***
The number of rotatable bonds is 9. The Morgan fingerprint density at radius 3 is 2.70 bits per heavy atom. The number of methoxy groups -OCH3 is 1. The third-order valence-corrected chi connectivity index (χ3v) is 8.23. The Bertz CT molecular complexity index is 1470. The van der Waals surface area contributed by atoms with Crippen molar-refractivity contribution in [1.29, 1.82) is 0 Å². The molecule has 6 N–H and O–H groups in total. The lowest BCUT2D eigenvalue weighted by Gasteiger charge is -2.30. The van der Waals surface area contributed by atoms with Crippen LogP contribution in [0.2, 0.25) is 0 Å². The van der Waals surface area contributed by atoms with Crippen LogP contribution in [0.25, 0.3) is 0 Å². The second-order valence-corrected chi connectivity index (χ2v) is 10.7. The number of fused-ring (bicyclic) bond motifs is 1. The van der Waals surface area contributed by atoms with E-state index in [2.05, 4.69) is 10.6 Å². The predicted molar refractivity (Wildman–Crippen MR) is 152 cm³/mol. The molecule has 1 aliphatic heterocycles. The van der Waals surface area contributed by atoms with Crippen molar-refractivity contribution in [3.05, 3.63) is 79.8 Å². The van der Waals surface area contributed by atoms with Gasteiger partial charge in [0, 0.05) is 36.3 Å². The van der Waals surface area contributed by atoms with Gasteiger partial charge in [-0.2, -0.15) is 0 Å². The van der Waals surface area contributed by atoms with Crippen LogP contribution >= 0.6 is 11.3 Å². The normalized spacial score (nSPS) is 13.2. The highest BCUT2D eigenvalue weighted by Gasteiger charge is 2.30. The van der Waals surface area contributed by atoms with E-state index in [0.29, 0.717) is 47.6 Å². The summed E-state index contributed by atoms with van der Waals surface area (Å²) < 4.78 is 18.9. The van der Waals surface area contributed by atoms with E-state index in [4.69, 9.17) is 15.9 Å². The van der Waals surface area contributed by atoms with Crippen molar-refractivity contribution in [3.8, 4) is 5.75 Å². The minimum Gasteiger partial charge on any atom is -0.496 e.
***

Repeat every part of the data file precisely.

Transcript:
The number of rotatable bonds is 9. The Morgan fingerprint density at radius 3 is 2.70 bits per heavy atom. The number of methoxy groups -OCH3 is 1. The third-order valence-corrected chi connectivity index (χ3v) is 8.23. The Bertz CT molecular complexity index is 1470. The van der Waals surface area contributed by atoms with Crippen molar-refractivity contribution in [1.29, 1.82) is 0 Å². The molecule has 6 N–H and O–H groups in total. The lowest BCUT2D eigenvalue weighted by Gasteiger charge is -2.30. The van der Waals surface area contributed by atoms with Crippen LogP contribution in [0.2, 0.25) is 0 Å². The van der Waals surface area contributed by atoms with Crippen LogP contribution in [0.25, 0.3) is 0 Å². The second-order valence-corrected chi connectivity index (χ2v) is 10.7. The number of fused-ring (bicyclic) bond motifs is 1. The van der Waals surface area contributed by atoms with E-state index in [2.05, 4.69) is 10.6 Å². The predicted molar refractivity (Wildman–Crippen MR) is 152 cm³/mol. The molecule has 1 aliphatic heterocycles. The van der Waals surface area contributed by atoms with Crippen molar-refractivity contribution in [3.05, 3.63) is 79.8 Å². The van der Waals surface area contributed by atoms with Gasteiger partial charge in [0, 0.05) is 36.3 Å². The van der Waals surface area contributed by atoms with Gasteiger partial charge in [-0.2, -0.15) is 0 Å². The van der Waals surface area contributed by atoms with Crippen LogP contribution >= 0.6 is 11.3 Å². The normalized spacial score (nSPS) is 13.2. The highest BCUT2D eigenvalue weighted by Gasteiger charge is 2.30. The van der Waals surface area contributed by atoms with E-state index in [0.29, 0.717) is 47.6 Å². The summed E-state index contributed by atoms with van der Waals surface area (Å²) < 4.78 is 18.9. The van der Waals surface area contributed by atoms with E-state index in [4.69, 9.17) is 15.9 Å². The van der Waals surface area contributed by atoms with Crippen molar-refractivity contribution in [3.8, 4) is 5.75 Å². The minimum Gasteiger partial charge on any atom is -0.496 e.